5 Ways to Use Babies as Criminal Accomplices
I became a father for the first time last year, and like most new parents I've spent much of the past few months fantasizing about using my baby to commit crimes.
"You cover the crowd while I'm in the vault."
And so, on one of the many sleepless nights which are now my life, I began doing research to find out the best way this might be done. I present my findings to you below: the hottest, most nurturing parenting tips that the authorities don't want you to know about.
People love babies, especially people who don't deal with them regularly. And even if you don't particularly like babies, it's hard to hate them. They're new enough not to have committed any serious sins, and it's a cold person indeed who'd wish them any real harm. For many people, the sound of a crying baby on a dark night is a sign of a baby, and likely a parent, who could probably use a bit of help.
Unless it's on an airplane, in which case they should be towed behind the plane until they settle down.
It's this use of a baby as bait which lies at the heart of an old urban legend where someone uses a recording of a crying baby to encourage people to get out of their cars, or unlock their front doors, or reveal themselves in some way while trying to help. Once they are exposed, our criminal does some kind of murder crime on them.
"Stop! That's illegal!"
Although there doesn't appear to be much evidence to support the reality of that urban legend, similar cases have sort of, kind of happened. Like this story of a baby stroller left in the middle of the road in Fresno, possibly as bait. Although, again, in that case no actual crime appears to have been committed, and experts remain uncertain about whether that's just how people in Fresno store their babies.
But still, the "baby as lure" trick looks like it definitely could work. Even if you have no particular interest in extensively premeditated murder (except in self-defense), you could probably use this in a heist-like situation. Imagine a baby slid across the tiled floor of a museum, underneath a bunch of laser sensors, that suddenly starts crying, thus luring a guard out of position while the dad steals a massive diamond or just lies down somewhere for a nap. Since I thought of it, I can't imagine anything else.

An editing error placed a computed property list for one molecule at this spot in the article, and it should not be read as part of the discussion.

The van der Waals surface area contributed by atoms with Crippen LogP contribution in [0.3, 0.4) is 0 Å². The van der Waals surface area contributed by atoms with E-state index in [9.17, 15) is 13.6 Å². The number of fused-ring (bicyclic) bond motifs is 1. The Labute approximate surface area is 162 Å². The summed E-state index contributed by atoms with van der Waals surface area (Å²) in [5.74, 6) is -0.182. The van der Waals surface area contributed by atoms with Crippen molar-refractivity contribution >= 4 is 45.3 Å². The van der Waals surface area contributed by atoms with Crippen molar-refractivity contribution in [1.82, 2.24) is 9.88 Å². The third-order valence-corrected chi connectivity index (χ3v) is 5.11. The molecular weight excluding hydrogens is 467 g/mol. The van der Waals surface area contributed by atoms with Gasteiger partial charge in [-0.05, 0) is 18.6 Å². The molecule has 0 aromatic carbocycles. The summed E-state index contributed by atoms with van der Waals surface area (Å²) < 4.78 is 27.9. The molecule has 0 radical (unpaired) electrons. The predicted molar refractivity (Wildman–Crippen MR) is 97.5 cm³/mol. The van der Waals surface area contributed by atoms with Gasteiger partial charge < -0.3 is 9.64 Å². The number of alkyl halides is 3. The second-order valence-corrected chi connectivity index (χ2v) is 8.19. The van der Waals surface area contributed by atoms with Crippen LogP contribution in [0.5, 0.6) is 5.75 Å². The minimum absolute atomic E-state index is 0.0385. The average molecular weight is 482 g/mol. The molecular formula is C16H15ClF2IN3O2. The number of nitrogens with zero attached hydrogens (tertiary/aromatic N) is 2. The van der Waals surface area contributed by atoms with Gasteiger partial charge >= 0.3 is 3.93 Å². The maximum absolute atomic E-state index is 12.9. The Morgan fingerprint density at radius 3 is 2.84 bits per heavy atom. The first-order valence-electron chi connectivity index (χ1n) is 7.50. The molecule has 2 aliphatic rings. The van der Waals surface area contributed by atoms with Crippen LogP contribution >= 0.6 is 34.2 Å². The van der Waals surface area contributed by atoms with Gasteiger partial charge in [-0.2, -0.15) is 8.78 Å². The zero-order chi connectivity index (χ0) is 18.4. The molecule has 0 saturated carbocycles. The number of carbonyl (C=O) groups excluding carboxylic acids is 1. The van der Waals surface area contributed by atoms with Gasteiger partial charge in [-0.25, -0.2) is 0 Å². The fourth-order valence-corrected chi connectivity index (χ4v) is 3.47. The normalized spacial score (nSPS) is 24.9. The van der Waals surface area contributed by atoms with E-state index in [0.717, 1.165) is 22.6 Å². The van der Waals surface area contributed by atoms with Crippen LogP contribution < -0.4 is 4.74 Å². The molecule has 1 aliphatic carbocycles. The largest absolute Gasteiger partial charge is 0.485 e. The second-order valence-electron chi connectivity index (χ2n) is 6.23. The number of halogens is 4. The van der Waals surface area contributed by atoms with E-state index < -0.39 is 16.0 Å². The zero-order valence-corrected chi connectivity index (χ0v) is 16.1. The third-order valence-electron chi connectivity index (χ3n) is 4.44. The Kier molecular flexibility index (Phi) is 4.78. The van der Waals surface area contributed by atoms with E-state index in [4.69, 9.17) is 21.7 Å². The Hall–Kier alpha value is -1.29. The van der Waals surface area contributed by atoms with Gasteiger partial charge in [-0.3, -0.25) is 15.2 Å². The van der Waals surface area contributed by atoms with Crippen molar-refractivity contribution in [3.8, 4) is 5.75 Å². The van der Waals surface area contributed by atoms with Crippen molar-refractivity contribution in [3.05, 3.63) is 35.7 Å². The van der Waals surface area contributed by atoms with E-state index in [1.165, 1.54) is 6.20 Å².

As a Ticket
The presence of, or lack thereof, a baby is often a pretty good sign of whether or not someone belongs in a place. An adult in a toy store or near a playground without a child is slightly unsettling, and whether or not our culture's fears over child abduction are overblown, it's probably inevitable that we all apply just a little extra scrutiny to these people.
No one's going here for the pizza.
The flip-side of this is that when you have a baby you're given a pass lots of places you wouldn't be otherwise. For example, there's this sad case of a couple that was caught wandering around a maternity ward with a fake baby, with no doubt only the best, most well-reasoned intentions at heart. But even beyond that, I've seen plenty of evidence that a baby can get you a pass almost anywhere. People will either sympathize with you and the crying, stinking baby you're dealing with, or get so distracted by how cute your crying, stinking baby is, that they'll hold doors wide open for you, forgetting the fact that you have no business being in this vault.
I'll be sorely disappointed if the next James Bond movie doesn't feature him and a 5-month-old in a Baby Bjorn sprinting full speed at a space shuttle where someone holds a door open for him.
As a Human Shield
Most human beings are reluctant to do harm to babies for the reasons discussed above (morality) and also because when a baby is cut in two it just becomes two separate babies, which soon leads to an unwinnable fight.
Also, if you ever look at a baby in anything other than a mirrored shield, you'll turn to stone.
Consequently, using a baby to shield oneself during the commission of a crime seems like exactly the kind of thing that mindlessly awful people would do. And they have! I looked it up! All the stories are really depressing and sad!
Who'd have thought a simple column about reckless child endangerment could turn so dark?